Later tonight, for the second time this spring Bartolo Colon, all 265 pounds of him, will take the mound for his second attempt at impressing the Yanks. And honestly, I’m legitimately excited. It’s not that Colon is that compelling a storyline by itself, but the game is a Friday night affair against the Red Sox. It’s on the YES Network and the MLB Network, and both Mark Prior and Manny Banuelos will get innings as well. That’s reason to sit through some Colon pitches.

So far, it’s early. We can’t say for sure which Yankee pitchers are getting rotation spots, but we can handicap the race. Through six games, Colon is the only guy competing for a starting rotation job to give up any runs. Yet, outside of two Ivan Nova appearances, no pitcher has more than a pair of innings under his belt. It’s tough to draw any conclusions from the early goings. That said, it certainly seems as though a race is taking shape, and it will inform the way we view Spring Training over the next few weeks.

On Thursday, Freddy Garcia took the hill for his first outing of the spring. As the Yanks had run through their rotation candidates, it seemed as though Garcia was playing the part of the forgotten man. What is happening though is that he’s playing the part of the almost sure thing. The Yankees are going to give Garcia every opportunity to lose a rotation spot, and as long as he’s serviceable, he’ll be the club’s fourth starter.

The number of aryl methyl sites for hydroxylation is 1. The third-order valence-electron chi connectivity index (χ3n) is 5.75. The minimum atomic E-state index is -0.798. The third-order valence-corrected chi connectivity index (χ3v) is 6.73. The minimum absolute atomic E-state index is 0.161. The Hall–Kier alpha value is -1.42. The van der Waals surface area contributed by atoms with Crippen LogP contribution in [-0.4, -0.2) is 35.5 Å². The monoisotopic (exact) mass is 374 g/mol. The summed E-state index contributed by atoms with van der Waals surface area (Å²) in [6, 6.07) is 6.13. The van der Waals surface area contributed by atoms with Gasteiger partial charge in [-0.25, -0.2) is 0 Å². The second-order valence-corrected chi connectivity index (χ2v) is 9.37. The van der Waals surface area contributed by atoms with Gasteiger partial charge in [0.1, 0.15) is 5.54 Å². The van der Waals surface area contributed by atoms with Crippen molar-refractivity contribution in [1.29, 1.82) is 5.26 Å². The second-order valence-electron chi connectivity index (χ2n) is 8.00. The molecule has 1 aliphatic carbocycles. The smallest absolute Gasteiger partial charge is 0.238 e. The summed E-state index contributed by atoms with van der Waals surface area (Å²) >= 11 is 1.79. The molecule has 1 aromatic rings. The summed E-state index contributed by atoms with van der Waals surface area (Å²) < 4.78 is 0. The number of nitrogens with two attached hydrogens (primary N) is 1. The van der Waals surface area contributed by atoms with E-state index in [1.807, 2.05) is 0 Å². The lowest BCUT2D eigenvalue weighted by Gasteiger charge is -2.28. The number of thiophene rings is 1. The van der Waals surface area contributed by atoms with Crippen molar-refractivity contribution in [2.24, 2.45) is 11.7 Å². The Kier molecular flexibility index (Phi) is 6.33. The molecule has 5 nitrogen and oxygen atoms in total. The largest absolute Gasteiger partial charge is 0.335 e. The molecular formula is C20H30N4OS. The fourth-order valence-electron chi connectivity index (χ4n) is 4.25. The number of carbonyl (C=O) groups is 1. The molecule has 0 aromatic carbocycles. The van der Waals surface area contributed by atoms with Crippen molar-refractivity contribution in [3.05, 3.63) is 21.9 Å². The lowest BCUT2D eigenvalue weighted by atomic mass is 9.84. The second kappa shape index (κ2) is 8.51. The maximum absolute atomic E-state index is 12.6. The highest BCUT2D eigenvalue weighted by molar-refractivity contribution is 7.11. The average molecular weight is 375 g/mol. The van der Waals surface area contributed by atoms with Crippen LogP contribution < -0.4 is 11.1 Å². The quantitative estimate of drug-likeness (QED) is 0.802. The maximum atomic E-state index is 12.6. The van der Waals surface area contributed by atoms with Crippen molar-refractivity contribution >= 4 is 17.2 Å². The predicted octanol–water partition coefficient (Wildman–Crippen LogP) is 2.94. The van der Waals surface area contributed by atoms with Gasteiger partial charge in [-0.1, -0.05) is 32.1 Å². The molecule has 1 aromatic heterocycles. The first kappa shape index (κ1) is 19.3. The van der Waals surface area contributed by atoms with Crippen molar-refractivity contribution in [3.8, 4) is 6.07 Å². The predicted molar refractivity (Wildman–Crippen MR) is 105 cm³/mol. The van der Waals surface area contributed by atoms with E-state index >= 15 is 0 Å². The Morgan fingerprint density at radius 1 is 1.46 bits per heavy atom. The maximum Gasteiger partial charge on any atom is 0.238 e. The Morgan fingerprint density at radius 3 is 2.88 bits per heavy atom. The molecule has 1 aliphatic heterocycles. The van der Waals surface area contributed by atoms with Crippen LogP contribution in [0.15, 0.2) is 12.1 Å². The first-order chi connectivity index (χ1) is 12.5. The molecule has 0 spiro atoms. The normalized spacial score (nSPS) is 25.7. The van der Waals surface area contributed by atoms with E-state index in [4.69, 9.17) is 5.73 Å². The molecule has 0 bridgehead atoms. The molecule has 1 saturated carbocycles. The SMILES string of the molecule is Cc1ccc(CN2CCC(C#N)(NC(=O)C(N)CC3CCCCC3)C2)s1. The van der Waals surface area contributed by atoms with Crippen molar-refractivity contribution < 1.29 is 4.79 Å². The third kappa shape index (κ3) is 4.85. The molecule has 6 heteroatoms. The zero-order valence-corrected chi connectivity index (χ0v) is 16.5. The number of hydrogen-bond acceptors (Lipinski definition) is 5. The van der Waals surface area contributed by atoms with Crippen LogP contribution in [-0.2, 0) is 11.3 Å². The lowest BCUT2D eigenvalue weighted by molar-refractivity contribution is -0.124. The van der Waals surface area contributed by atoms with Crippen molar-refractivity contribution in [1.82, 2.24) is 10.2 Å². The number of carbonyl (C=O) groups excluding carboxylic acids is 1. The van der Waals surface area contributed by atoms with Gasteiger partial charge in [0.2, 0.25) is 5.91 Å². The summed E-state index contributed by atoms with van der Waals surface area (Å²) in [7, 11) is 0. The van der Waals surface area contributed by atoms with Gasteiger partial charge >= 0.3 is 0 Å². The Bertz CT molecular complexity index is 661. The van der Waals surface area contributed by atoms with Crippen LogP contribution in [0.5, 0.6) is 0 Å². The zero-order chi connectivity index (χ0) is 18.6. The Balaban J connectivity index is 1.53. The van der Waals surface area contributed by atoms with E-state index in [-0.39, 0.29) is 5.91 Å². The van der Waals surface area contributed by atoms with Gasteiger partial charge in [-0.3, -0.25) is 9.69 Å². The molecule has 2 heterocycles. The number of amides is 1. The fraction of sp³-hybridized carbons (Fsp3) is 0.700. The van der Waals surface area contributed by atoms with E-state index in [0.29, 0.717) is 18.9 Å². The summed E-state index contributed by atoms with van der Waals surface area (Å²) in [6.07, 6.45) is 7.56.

Garcia knows that too. While speaking with reporters after the game, the right-hander put the onus on him to pitch as though he belongs. “I’m watching,” he said of the rotation race, “but I don’t really think about it because if I lose that spot, that’s my fault. I wish them good luck; hopefully everybody pitches good. But at the end of the day I’ll be the one [to blame] if I lose that spot.”

Ivan Nova to the rescue.